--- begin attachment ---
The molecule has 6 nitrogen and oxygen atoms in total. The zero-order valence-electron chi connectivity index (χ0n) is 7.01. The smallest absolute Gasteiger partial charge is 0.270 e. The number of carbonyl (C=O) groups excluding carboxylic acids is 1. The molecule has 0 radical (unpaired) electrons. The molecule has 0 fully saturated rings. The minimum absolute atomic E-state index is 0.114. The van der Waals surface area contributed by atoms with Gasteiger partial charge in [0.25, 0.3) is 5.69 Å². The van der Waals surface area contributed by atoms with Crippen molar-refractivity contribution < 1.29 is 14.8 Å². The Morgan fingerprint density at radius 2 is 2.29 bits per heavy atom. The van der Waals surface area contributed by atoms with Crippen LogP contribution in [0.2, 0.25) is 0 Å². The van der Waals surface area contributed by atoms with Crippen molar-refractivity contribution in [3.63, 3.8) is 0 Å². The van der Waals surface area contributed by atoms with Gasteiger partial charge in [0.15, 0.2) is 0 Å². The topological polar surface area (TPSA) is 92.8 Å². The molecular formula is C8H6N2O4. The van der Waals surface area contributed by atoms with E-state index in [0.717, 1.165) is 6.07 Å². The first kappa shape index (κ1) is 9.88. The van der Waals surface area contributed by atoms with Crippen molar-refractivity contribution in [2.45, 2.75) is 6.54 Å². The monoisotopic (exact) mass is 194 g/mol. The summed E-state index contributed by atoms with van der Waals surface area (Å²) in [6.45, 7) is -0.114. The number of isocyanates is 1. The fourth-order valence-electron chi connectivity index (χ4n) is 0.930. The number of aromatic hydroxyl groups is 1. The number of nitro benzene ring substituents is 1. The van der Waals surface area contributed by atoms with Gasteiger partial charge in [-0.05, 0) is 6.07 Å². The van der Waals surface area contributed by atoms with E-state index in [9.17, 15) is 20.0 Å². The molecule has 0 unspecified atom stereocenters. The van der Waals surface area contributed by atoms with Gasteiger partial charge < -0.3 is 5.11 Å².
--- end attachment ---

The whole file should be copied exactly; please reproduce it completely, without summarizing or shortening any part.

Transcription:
The molecule has 6 nitrogen and oxygen atoms in total. The zero-order valence-electron chi connectivity index (χ0n) is 7.01. The smallest absolute Gasteiger partial charge is 0.270 e. The number of carbonyl (C=O) groups excluding carboxylic acids is 1. The molecule has 0 radical (unpaired) electrons. The molecule has 0 fully saturated rings. The minimum absolute atomic E-state index is 0.114. The van der Waals surface area contributed by atoms with Gasteiger partial charge in [0.25, 0.3) is 5.69 Å². The van der Waals surface area contributed by atoms with Crippen molar-refractivity contribution < 1.29 is 14.8 Å². The Morgan fingerprint density at radius 2 is 2.29 bits per heavy atom. The van der Waals surface area contributed by atoms with Crippen LogP contribution in [0.2, 0.25) is 0 Å². The van der Waals surface area contributed by atoms with Crippen molar-refractivity contribution in [3.63, 3.8) is 0 Å². The van der Waals surface area contributed by atoms with Gasteiger partial charge in [0.15, 0.2) is 0 Å². The topological polar surface area (TPSA) is 92.8 Å². The molecular formula is C8H6N2O4. The van der Waals surface area contributed by atoms with E-state index in [0.717, 1.165) is 6.07 Å². The first kappa shape index (κ1) is 9.88. The van der Waals surface area contributed by atoms with Crippen molar-refractivity contribution in [2.45, 2.75) is 6.54 Å². The monoisotopic (exact) mass is 194 g/mol. The summed E-state index contributed by atoms with van der Waals surface area (Å²) in [6.45, 7) is -0.114. The number of isocyanates is 1. The fourth-order valence-electron chi connectivity index (χ4n) is 0.930. The number of aromatic hydroxyl groups is 1. The number of nitro benzene ring substituents is 1. The van der Waals surface area contributed by atoms with Gasteiger partial charge in [-0.05, 0) is 6.07 Å². The van der Waals surface area contributed by atoms with E-state index in [9.17, 15) is 20.0 Å². The molecule has 0 unspecified atom stereocenters. The van der Waals surface area contributed by atoms with Gasteiger partial charge < -0.3 is 5.11 Å².